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FAWN Sponsored Over 3,000 Spays and Neuters
COORDINATOR OF THE YEAR:
VOLUNTEERS OF THE YEAR:
FAWN Board Member
Marcia Strike, FAWN Volunteer
(Awarded by the Feral Cat Coalition (FCCO))
JEANNIE FLANNAGAN AWARD IN CAUSE OF ANIMAL WELFARE:
Claudine Nored, FAWN Treasuer
FAWN Board Member
(Awarded by Pacific Cove Humane Society)
Friends of Animals With Needs Inc.
Looking Towards A Brighter Future!
What Does FAWN Do?
FAWN IMPROVES ANIMALS LIVES
· Tests, Immunizes, Treats for Parasites
· Maintains Cat Colonies
· Works to Reduce Pet Abandonment
· Assists People with Animals in Crisis
FAWN ENRICHES HUMAN LIVES
· Fosters Adoptable Pets in Homes
· Matches Pets with Families and Seniors
· Pets increase happiness by 70%
· Pets prevent stress, heart disease, and
high blood pressure
· A cat’s purr heals, strengthens bones, and
chases away pain
FAWN SUPPORTS FERAL CAT MANAGEMENT
WITH TNR-TRAP, NEUTER/SPAY, RETURN
· Feral Cat Management (TNR) Reduces Feral Cat Populations
· One Unspayed Cat and Offspring can produce 420,000 Cats in 7 years
· Feral Cats with Tipped Ears are Spayed or Neutered Cats
SERVING COOS COUNTY SINCE 1997
FAWN SAVES TAXPAYERS’ MONEY
FAWN’s Feral Cat Management Program is Caring, Efficient, and Saves Tax Dollars.
Euthanasia costs taxpayers $50-$75 more per cat than TNR
TNR is 33% more effective than Euthanasia in reducing the feral cat population
TNR reduces the County Shelter’s animal overload
FAWN (Friends of Animals With Needs), an All-Volunteer 501c3 Non-Profit, helps stray and abandoned cats and dogs.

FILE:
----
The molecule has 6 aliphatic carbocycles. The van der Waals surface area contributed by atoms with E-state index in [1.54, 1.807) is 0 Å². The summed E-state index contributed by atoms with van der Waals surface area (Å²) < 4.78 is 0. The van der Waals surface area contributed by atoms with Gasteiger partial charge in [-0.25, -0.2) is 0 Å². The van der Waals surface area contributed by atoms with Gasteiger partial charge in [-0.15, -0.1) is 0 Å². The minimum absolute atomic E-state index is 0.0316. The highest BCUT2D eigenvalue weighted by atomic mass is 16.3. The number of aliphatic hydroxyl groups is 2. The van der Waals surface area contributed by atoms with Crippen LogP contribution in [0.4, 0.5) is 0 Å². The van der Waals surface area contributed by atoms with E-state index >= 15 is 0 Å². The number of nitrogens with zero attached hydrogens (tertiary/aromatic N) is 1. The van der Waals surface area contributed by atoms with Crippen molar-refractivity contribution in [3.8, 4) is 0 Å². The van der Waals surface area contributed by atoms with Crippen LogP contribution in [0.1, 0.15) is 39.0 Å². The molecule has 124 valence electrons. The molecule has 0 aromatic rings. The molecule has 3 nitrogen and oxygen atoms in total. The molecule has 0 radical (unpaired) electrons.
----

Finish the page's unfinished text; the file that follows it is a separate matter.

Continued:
.97 out of every Dollar goes Directly to Animals Needs.
Send check or money order to:
P O Box 231
Coquille, Oregon 97423
Stories from FAWN’s Newsletter
Duchess, FAWN’s Mascot, was FAWN’s first rescue in 1997 along with her two kittens. Duchess, a dilute calico, lives happily at the local Catnip Sanctuary. Sister Cat, the surviving offspring, lives in a local barn. This tabby loves to be petted and plays the loving aunty giving company and comfort to her fellow barn cats.
WHERE DO STRAY AND FERAL CATS COME FROM?
These cats that nobody owns result when people do not spay or neuter their pets. Often they come from a dumped, unwated litter. Others are abandoned when they’re no longer tiny, cute kittens or their owners move away. They face a scary existence: weather extremes, food shortages, dangerous roads, and hostile humans, feral dogs, coyotes, foxes and hawks.
Tuffy and Blue were abandoned when their owner died and their caretakers moved away. FAWN was called and the dogs were rescued. With medical care, good food, and gentle handling, both dogs began to thrive.
Maggie, abandoned in a public park, was forced to fend for herself. She’d take what food she could find and swim across the creek to feed her kittens. When FAWN rescued Maggie she was laying in the creek trying to cool off-not normal behavior! Rushed to the vet, she made a full recovery, was fostered, then adopted.
UNFORTUNATELY MANY RESCUES DON’T HAVE A HAPPY ENDING!
CALL FAWN WHEN YOU SEE AN ANIMAL IN NEED.
YOUR PARTICIPATION IS WELCOME!